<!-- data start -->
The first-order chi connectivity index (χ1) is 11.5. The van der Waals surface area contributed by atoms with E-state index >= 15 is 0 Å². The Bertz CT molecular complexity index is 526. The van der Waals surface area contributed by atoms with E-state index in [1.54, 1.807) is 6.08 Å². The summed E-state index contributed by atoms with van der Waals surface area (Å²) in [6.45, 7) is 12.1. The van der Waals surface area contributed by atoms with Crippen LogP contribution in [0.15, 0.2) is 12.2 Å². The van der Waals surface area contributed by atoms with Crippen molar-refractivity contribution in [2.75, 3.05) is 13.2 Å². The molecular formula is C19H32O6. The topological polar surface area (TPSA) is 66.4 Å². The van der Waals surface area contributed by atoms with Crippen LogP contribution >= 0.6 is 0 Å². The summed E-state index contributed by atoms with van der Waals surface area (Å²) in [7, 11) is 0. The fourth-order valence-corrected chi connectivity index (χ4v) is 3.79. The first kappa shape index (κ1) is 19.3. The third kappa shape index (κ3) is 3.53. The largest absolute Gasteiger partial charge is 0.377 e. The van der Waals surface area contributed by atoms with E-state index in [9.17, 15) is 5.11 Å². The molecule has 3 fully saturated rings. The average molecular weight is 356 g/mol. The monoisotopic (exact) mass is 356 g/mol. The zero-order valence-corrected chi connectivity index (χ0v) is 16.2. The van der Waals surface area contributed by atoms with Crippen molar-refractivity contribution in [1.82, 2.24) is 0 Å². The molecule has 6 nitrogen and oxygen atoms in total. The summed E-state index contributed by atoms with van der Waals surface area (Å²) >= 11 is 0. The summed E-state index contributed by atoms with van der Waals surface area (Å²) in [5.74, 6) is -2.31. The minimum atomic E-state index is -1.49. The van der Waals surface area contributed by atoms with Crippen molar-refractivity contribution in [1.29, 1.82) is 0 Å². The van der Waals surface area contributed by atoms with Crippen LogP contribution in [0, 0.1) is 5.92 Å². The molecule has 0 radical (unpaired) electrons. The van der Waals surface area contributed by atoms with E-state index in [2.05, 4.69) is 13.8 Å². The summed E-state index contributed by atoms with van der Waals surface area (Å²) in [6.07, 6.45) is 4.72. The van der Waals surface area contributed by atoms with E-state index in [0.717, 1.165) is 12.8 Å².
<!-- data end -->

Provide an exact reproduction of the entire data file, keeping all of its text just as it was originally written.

The first-order chi connectivity index (χ1) is 11.5. The van der Waals surface area contributed by atoms with E-state index >= 15 is 0 Å². The Bertz CT molecular complexity index is 526. The van der Waals surface area contributed by atoms with E-state index in [1.54, 1.807) is 6.08 Å². The summed E-state index contributed by atoms with van der Waals surface area (Å²) in [6.45, 7) is 12.1. The van der Waals surface area contributed by atoms with Crippen LogP contribution in [0.15, 0.2) is 12.2 Å². The van der Waals surface area contributed by atoms with Crippen molar-refractivity contribution in [2.75, 3.05) is 13.2 Å². The molecular formula is C19H32O6. The topological polar surface area (TPSA) is 66.4 Å². The van der Waals surface area contributed by atoms with Crippen LogP contribution >= 0.6 is 0 Å². The summed E-state index contributed by atoms with van der Waals surface area (Å²) in [7, 11) is 0. The fourth-order valence-corrected chi connectivity index (χ4v) is 3.79. The first kappa shape index (κ1) is 19.3. The third kappa shape index (κ3) is 3.53. The largest absolute Gasteiger partial charge is 0.377 e. The van der Waals surface area contributed by atoms with E-state index in [9.17, 15) is 5.11 Å². The molecule has 3 fully saturated rings. The average molecular weight is 356 g/mol. The monoisotopic (exact) mass is 356 g/mol. The zero-order valence-corrected chi connectivity index (χ0v) is 16.2. The van der Waals surface area contributed by atoms with Crippen molar-refractivity contribution in [1.82, 2.24) is 0 Å². The molecule has 6 nitrogen and oxygen atoms in total. The summed E-state index contributed by atoms with van der Waals surface area (Å²) >= 11 is 0. The summed E-state index contributed by atoms with van der Waals surface area (Å²) in [5.74, 6) is -2.31. The minimum atomic E-state index is -1.49. The van der Waals surface area contributed by atoms with Crippen molar-refractivity contribution in [1.29, 1.82) is 0 Å². The van der Waals surface area contributed by atoms with Crippen LogP contribution in [0, 0.1) is 5.92 Å². The molecule has 0 radical (unpaired) electrons. The van der Waals surface area contributed by atoms with E-state index in [2.05, 4.69) is 13.8 Å². The summed E-state index contributed by atoms with van der Waals surface area (Å²) in [6.07, 6.45) is 4.72. The van der Waals surface area contributed by atoms with E-state index in [0.717, 1.165) is 12.8 Å².